‘We are in danger’: French Army translators live in fear of the Taliban

The Taliban have tried to kill Zainullah, a former translator for the French Army, twice already, he says, warning that the insurgents have expanded their territory in Afghanistan to just five minutes from his door.

He and fellow translators who once aided international forces say they are increasingly fearful, with the Taliban now controlling or influencing some 40 percent of Afghanistan’s 407 districts.

“We are in danger,” says another, Bashir, who served the French Army for four years. “Nobody knows when but it’s going to happen one day, for the situation is getting worse. They will get us.” 

Last Wednesday, Zainullah was wounded in a suicide motorcycle attack in front of his home just north of Kabul, as he spoke to a NATO patrol.

One of the soldiers was killed, and several others wounded. Zainullah, 28, said he was sure the bomber had wanted to kill two birds with one stone: the Westerners, and him. 


It was their second attempt, he said. In June he received a threatening phone call and, shortly after, was shot in his garden by two gunmen on motorbikes.

More telephone threats have followed, voices speaking to him in the accents of Kandahar, the Taliban’s birthplace in Afghanistan’s south.  

Previously he felt safe at home. “There were no Taliban here. Now they are in the (neighbouring) village,” just a five minute drive away. 

Zainullah spoke to the police. He displayed the official complaint he made, stored in a plastic bag with his translator contracts and pay stubs from the NATO-controlled International Security Assistance Force (ISAF). 

He even has his access badges to the French bases in Kabul and in Surobi.

“The district police chief told me, ‘We know you’ve been targeted but we can’t protect you. We don’t have enough guards. You are not high profile people.’ He was sorry,” Zainullah said.

Embattled police are themselves increasingly targeted in devastating attacks and short on time and resources. 

“Of course, we don’t have enough forces to protect every individual but we are doing our best,” says Abdul Fatah, a senior police official in Kapisa, an unstable province north of the capital where French troops once had a heavy presence. 

He spoke generally as he was not involved in Zainullah’s case.

There are 152 Afghans, mainly former translators but also cooks, drivers, mechanics and others who worked for international forces, whose requests for relocation have been rejected by France, according to their lawyer Caroline Decroix, based in Paris.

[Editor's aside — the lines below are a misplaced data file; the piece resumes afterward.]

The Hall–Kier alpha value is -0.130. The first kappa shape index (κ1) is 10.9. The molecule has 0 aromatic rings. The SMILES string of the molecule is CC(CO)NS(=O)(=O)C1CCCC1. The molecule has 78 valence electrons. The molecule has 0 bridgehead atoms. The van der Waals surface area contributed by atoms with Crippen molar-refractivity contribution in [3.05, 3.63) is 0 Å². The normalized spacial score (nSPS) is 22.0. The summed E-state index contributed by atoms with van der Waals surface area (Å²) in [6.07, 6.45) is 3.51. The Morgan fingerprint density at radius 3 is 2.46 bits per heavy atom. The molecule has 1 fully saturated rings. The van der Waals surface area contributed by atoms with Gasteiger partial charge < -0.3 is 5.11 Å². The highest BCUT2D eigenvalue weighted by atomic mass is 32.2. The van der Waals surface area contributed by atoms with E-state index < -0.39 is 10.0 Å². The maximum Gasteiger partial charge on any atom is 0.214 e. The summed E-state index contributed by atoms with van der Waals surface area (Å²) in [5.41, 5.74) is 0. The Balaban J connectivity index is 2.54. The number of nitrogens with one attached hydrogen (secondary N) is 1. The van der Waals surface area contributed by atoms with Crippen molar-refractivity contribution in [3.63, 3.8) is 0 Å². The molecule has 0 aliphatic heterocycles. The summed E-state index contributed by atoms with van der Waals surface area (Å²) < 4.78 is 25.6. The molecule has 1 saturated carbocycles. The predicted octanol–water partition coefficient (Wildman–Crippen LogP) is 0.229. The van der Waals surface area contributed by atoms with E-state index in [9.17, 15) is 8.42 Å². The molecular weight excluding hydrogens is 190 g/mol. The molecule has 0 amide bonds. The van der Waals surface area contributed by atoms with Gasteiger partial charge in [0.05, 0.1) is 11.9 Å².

One hundred others have seen theirs accepted. They live now in France with their families, 371 people in total. 

Among those denied, many have gone clandestinely to Turkey, Europe or neighboring countries, says Bashir.

Infidels and spies

“The insurgents, they call us infidels, or spies,” Bashir explained.

He said he had become so paranoid that he was even suspicious of his own tribe, people he grew up with who, even unintentionally, could divulge information leading the Taliban to him.

“I’ve changed my address many times,” he said, adding that virtually none of his fellow translators can live in their own villages any more.

Some even travel wearing burqas to disguise themselves, he said. “We feel we didn’t make the right choice. We are left behind.”

Hajji Mirdad Mijrabi, an MP for Kapisa, confirmed the climate of fear. 

“Almost all the interpreters had to take their families out of the provinces to live in Kabul and in city centres, where they are jobless… They hardly survive in the cities,” he said.

Zainullah says he does not have the means to keep moving. 

His older brother worked as a translator for British troops and now lives in the UK with his family. 

Zainullah’s relatives are panicked. “My father told me, ‘We wish you had never worked with the coalition.’ It hurts, it’s disappointing.”  

In early October, the Council of State, France’s highest court, found that there had been a “miscalculation” in the management of some of the translators’ applications for relocation packages.

“Zainullah has been waiting for protection for two years and has not received an answer,” says the lawyer Decroix, who claims to receive “alarming information almost daily” from Afghanistan. 

She hopes the Council of State’s ruling will prompt the government to “finally realise the shortcomings and flaws of the relocation mechanism”.

The Ministry of Foreign Affairs in Paris told AFP it was “attentive to the individual situation” of its former employees. 

But for Zainullah, the Taliban have spelled the danger out to him very clearly in their attacks and phone calls.  

“‘You are my target,'” he said one militant told him in a phone call. “I will get you.”

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